After a fortnight where most of Anglosphere was preoccupied with the death of a British monarch, life is getting back to normal and to the real things that matter: there’s a Budget coming up soon, and there’s been a hint from the Treasurer, Jim Chalmers, of “substantial temporary taxes” to repair the national figures and start managing the trillion dollar government left behind by the Coalition.
Already, the media and the Opposition are pushing the idea that Labor is the party of big taxes and spending, and not to be trusted with managing finances. What they ignore is that the three biggest taxing governments in the post-war period are the Howard, Abbott and Morrison governments – and in the case of the Morrison government, not much of substance to show for all of their spending.
But, it’s not the amount of taxes that matters, it’s the quality of spending. And there’s not much evidence of quality over the past nine years. Of course, we’ll have to see what the Labor government will spend taxpayer’s money on in the Budget, but surely it won’t be as profligate as Morrison’s final term in office.
And how super is Albanese’s renewables superpower? It’s rhetoric that was pushed during the May election campaign, but it’s time for this to be matched with action. The Australian Greens have recommended the $1.9 billion the previous government had allocated to a “gas-led recovery” – a strange choice for a response to a pandemic – be re-allocated to renewable energy. And it makes sense: it fits perfectly into the Labor government’s agenda, and it needs to take this first step if Australia does want to become a renewables superpower. If the Labor government is actually serious about this…
The former Prime Minister – Tony Abbott – has been re-appointed to the board of the Australian War Memorial. Is this a lost opportunity for Labor and should they start putting in their “own people”? No, it should be the best and the most appropriate people for the position – it’s just that the Coalition always inserts its own conservative people and supporters into high-powered government boards, without any concern whether these are the right people. And it results in $500 million being allocated to a renovation at the War Memorial, without a question about whether this is value for money. Why not spend this money on the veterans of war, rather than an already overblown budget for a memorial that glorifies conflict?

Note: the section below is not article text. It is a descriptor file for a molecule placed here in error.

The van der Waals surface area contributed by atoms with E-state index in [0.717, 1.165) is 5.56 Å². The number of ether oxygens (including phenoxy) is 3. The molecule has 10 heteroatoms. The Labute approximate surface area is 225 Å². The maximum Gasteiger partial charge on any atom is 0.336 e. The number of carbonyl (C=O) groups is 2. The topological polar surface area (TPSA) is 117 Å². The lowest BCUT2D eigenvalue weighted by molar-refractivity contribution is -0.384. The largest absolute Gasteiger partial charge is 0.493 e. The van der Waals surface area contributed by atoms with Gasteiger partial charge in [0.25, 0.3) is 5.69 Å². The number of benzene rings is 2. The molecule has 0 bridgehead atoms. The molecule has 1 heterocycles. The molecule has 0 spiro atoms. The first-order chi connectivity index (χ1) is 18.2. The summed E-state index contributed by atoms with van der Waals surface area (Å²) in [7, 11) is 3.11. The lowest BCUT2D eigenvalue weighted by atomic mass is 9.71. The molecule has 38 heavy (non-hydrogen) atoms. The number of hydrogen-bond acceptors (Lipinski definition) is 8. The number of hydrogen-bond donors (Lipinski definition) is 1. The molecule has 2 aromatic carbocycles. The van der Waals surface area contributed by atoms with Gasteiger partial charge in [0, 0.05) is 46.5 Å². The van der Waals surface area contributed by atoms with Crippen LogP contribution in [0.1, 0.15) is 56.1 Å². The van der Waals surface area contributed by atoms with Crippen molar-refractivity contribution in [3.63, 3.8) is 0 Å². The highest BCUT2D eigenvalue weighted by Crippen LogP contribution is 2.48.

It’s actually mind-boggling to see how many breaches of protocol Scott Morrison seemed to immerse himself in – a sole-person committee where he could decide whether an official Cabinet meeting had taken place – or not – and therefore, he could keep any details of a meeting a secret for 20 years. It’s almost like Alice In Wonderland. Except this was a real Prime Minister. There were 739 ‘meetings’ and 665 of these are actually unaccounted for. 665. It might not be so important to find out the details of these unaccountable meetings but it is important that someone of the calibre of Scott Morrison is never allowed anywhere near Parliament again.
And with a return to normal life after the insane and incessant media coverage of the British monarch, we can also start to have normal discussions about Australia’s transition to a republic. But as much as we’d like it to happen soon, it’s probably not going to be enacted for some time to come. In our estimation: with a benign and invisible King? Perhaps in 2026 or 2027. However, if there’s more scandals to come through (hint: Prince Andrew), perhaps 2024, at the earliest. There’s still a long road ahead.
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The post A Taxing Budget And Renewables, Stacking The Boards, And A Long Road To The Republic appeared first on New Politics.